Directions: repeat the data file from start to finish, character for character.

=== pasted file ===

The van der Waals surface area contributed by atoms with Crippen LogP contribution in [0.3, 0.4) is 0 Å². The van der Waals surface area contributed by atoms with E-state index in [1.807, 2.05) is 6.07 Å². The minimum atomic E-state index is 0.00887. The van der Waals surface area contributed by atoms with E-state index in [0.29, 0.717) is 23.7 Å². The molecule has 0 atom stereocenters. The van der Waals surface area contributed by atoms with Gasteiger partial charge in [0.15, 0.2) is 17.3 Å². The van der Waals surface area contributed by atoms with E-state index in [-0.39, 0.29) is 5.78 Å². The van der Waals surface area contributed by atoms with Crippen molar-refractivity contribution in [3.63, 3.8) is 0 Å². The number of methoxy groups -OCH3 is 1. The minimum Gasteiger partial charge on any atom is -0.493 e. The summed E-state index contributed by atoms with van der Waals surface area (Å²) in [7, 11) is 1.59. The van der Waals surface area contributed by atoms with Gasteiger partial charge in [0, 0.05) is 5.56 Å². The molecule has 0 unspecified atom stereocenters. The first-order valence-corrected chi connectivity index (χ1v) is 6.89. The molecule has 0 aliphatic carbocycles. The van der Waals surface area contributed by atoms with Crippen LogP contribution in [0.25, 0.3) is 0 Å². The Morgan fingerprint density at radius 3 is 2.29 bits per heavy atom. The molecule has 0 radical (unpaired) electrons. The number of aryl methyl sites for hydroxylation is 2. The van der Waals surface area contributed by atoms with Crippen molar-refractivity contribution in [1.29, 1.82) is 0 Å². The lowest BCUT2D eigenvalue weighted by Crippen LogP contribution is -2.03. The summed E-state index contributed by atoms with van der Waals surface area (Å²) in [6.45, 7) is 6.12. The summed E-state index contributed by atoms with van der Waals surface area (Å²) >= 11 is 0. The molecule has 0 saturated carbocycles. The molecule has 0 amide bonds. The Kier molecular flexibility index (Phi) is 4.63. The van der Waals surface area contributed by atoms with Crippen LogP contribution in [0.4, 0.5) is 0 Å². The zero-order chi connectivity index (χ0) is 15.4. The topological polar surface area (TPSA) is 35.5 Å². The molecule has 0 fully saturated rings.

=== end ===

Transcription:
The van der Waals surface area contributed by atoms with Crippen LogP contribution in [0.3, 0.4) is 0 Å². The van der Waals surface area contributed by atoms with E-state index in [1.807, 2.05) is 6.07 Å². The minimum atomic E-state index is 0.00887. The van der Waals surface area contributed by atoms with E-state index in [0.29, 0.717) is 23.7 Å². The molecule has 0 atom stereocenters. The van der Waals surface area contributed by atoms with Gasteiger partial charge in [0.15, 0.2) is 17.3 Å². The van der Waals surface area contributed by atoms with E-state index in [-0.39, 0.29) is 5.78 Å². The van der Waals surface area contributed by atoms with Crippen molar-refractivity contribution in [3.63, 3.8) is 0 Å². The number of methoxy groups -OCH3 is 1. The minimum Gasteiger partial charge on any atom is -0.493 e. The summed E-state index contributed by atoms with van der Waals surface area (Å²) in [7, 11) is 1.59. The van der Waals surface area contributed by atoms with Gasteiger partial charge in [0, 0.05) is 5.56 Å². The molecule has 0 unspecified atom stereocenters. The first-order valence-corrected chi connectivity index (χ1v) is 6.89. The molecule has 0 aliphatic carbocycles. The van der Waals surface area contributed by atoms with Crippen LogP contribution in [0.25, 0.3) is 0 Å². The Morgan fingerprint density at radius 3 is 2.29 bits per heavy atom. The molecule has 0 radical (unpaired) electrons. The number of aryl methyl sites for hydroxylation is 2. The van der Waals surface area contributed by atoms with Crippen molar-refractivity contribution in [1.29, 1.82) is 0 Å². The lowest BCUT2D eigenvalue weighted by Crippen LogP contribution is -2.03. The summed E-state index contributed by atoms with van der Waals surface area (Å²) in [6.45, 7) is 6.12. The summed E-state index contributed by atoms with van der Waals surface area (Å²) >= 11 is 0. The molecule has 0 saturated carbocycles. The molecule has 0 amide bonds. The Kier molecular flexibility index (Phi) is 4.63. The van der Waals surface area contributed by atoms with Crippen LogP contribution in [0.4, 0.5) is 0 Å². The zero-order chi connectivity index (χ0) is 15.4. The topological polar surface area (TPSA) is 35.5 Å². The molecule has 0 fully saturated rings.